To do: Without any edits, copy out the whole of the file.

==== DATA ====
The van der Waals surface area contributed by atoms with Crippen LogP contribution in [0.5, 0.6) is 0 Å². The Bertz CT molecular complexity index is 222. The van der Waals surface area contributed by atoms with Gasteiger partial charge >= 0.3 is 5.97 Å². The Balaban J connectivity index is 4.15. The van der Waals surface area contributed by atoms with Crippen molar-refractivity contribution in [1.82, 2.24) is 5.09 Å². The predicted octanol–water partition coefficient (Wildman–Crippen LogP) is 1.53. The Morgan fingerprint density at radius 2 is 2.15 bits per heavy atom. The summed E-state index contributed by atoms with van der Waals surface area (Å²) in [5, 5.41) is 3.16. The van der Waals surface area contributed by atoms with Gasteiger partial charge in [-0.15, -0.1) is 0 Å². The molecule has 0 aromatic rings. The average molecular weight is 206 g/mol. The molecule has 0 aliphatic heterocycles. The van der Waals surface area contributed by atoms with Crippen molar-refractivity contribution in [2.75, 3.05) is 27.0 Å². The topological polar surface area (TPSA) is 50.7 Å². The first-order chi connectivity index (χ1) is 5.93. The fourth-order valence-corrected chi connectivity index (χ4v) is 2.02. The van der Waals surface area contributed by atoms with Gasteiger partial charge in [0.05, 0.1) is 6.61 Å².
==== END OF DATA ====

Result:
The van der Waals surface area contributed by atoms with Crippen LogP contribution in [0.5, 0.6) is 0 Å². The Bertz CT molecular complexity index is 222. The van der Waals surface area contributed by atoms with Gasteiger partial charge >= 0.3 is 5.97 Å². The Balaban J connectivity index is 4.15. The van der Waals surface area contributed by atoms with Crippen molar-refractivity contribution in [1.82, 2.24) is 5.09 Å². The predicted octanol–water partition coefficient (Wildman–Crippen LogP) is 1.53. The Morgan fingerprint density at radius 2 is 2.15 bits per heavy atom. The summed E-state index contributed by atoms with van der Waals surface area (Å²) in [5, 5.41) is 3.16. The van der Waals surface area contributed by atoms with Gasteiger partial charge in [-0.15, -0.1) is 0 Å². The molecule has 0 aromatic rings. The average molecular weight is 206 g/mol. The molecule has 0 aliphatic heterocycles. The van der Waals surface area contributed by atoms with Crippen molar-refractivity contribution in [2.75, 3.05) is 27.0 Å². The topological polar surface area (TPSA) is 50.7 Å². The first-order chi connectivity index (χ1) is 5.93. The fourth-order valence-corrected chi connectivity index (χ4v) is 2.02. The van der Waals surface area contributed by atoms with Gasteiger partial charge in [0.05, 0.1) is 6.61 Å².